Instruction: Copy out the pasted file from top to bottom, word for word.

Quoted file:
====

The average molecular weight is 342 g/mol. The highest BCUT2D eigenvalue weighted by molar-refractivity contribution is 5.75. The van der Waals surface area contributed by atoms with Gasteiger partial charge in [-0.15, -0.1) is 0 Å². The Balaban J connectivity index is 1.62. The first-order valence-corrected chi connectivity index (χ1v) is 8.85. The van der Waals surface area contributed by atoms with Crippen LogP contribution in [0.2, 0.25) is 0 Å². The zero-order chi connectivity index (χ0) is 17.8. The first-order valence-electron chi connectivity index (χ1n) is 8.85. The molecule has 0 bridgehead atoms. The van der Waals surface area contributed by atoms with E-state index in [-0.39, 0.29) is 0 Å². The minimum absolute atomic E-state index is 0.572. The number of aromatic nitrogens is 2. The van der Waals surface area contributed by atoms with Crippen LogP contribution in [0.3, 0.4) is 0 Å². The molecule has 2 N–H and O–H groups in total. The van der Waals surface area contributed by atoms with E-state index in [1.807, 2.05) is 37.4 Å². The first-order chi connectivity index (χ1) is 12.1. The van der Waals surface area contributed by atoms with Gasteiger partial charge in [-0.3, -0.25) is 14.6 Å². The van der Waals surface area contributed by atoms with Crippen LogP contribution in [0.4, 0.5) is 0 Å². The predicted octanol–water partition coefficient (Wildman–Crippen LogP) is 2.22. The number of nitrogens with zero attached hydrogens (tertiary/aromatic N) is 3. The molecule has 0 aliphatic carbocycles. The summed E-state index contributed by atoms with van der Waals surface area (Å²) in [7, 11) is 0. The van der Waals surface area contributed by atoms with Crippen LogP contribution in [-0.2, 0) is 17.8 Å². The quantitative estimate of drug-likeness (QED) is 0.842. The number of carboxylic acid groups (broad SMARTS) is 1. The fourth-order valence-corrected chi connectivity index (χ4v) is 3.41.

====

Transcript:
The average molecular weight is 342 g/mol. The highest BCUT2D eigenvalue weighted by molar-refractivity contribution is 5.75. The van der Waals surface area contributed by atoms with Gasteiger partial charge in [-0.15, -0.1) is 0 Å². The Balaban J connectivity index is 1.62. The first-order valence-corrected chi connectivity index (χ1v) is 8.85. The van der Waals surface area contributed by atoms with Crippen LogP contribution in [0.2, 0.25) is 0 Å². The zero-order chi connectivity index (χ0) is 17.8. The first-order valence-electron chi connectivity index (χ1n) is 8.85. The molecule has 0 bridgehead atoms. The van der Waals surface area contributed by atoms with E-state index in [-0.39, 0.29) is 0 Å². The minimum absolute atomic E-state index is 0.572. The number of aromatic nitrogens is 2. The van der Waals surface area contributed by atoms with Crippen LogP contribution in [0.3, 0.4) is 0 Å². The molecule has 2 N–H and O–H groups in total. The van der Waals surface area contributed by atoms with E-state index in [1.807, 2.05) is 37.4 Å². The first-order chi connectivity index (χ1) is 12.1. The van der Waals surface area contributed by atoms with Gasteiger partial charge in [-0.3, -0.25) is 14.6 Å². The van der Waals surface area contributed by atoms with Crippen LogP contribution in [0.4, 0.5) is 0 Å². The predicted octanol–water partition coefficient (Wildman–Crippen LogP) is 2.22. The number of nitrogens with zero attached hydrogens (tertiary/aromatic N) is 3. The molecule has 0 aliphatic carbocycles. The summed E-state index contributed by atoms with van der Waals surface area (Å²) in [7, 11) is 0. The van der Waals surface area contributed by atoms with Crippen LogP contribution in [-0.2, 0) is 17.8 Å². The quantitative estimate of drug-likeness (QED) is 0.842. The number of carboxylic acid groups (broad SMARTS) is 1. The fourth-order valence-corrected chi connectivity index (χ4v) is 3.41.